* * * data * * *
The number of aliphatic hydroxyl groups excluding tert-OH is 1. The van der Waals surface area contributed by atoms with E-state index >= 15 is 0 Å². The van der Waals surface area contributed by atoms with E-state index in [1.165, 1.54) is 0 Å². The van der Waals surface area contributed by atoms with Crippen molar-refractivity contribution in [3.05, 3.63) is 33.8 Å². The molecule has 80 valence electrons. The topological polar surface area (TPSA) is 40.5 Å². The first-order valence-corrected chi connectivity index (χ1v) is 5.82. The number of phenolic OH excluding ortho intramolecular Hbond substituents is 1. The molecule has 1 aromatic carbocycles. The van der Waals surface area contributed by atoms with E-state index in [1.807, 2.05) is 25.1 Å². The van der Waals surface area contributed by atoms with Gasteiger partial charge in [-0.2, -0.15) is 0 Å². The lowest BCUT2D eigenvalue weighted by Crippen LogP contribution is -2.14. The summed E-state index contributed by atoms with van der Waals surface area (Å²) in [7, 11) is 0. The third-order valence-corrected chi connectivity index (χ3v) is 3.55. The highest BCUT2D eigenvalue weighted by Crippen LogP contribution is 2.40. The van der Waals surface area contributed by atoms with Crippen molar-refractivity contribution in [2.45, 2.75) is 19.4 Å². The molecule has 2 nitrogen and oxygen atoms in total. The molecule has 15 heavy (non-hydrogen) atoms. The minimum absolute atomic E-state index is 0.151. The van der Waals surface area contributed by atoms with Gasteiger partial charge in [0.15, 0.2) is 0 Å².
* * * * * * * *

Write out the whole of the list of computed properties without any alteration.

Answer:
The number of aliphatic hydroxyl groups excluding tert-OH is 1. The van der Waals surface area contributed by atoms with E-state index >= 15 is 0 Å². The van der Waals surface area contributed by atoms with E-state index in [1.165, 1.54) is 0 Å². The van der Waals surface area contributed by atoms with Crippen molar-refractivity contribution in [3.05, 3.63) is 33.8 Å². The molecule has 80 valence electrons. The topological polar surface area (TPSA) is 40.5 Å². The first-order valence-corrected chi connectivity index (χ1v) is 5.82. The number of phenolic OH excluding ortho intramolecular Hbond substituents is 1. The molecule has 1 aromatic carbocycles. The van der Waals surface area contributed by atoms with E-state index in [1.807, 2.05) is 25.1 Å². The van der Waals surface area contributed by atoms with Gasteiger partial charge in [-0.2, -0.15) is 0 Å². The lowest BCUT2D eigenvalue weighted by Crippen LogP contribution is -2.14. The summed E-state index contributed by atoms with van der Waals surface area (Å²) in [7, 11) is 0. The third-order valence-corrected chi connectivity index (χ3v) is 3.55. The highest BCUT2D eigenvalue weighted by Crippen LogP contribution is 2.40. The van der Waals surface area contributed by atoms with Crippen molar-refractivity contribution in [2.45, 2.75) is 19.4 Å². The molecule has 2 nitrogen and oxygen atoms in total. The molecule has 15 heavy (non-hydrogen) atoms. The minimum absolute atomic E-state index is 0.151. The van der Waals surface area contributed by atoms with Gasteiger partial charge in [0.15, 0.2) is 0 Å².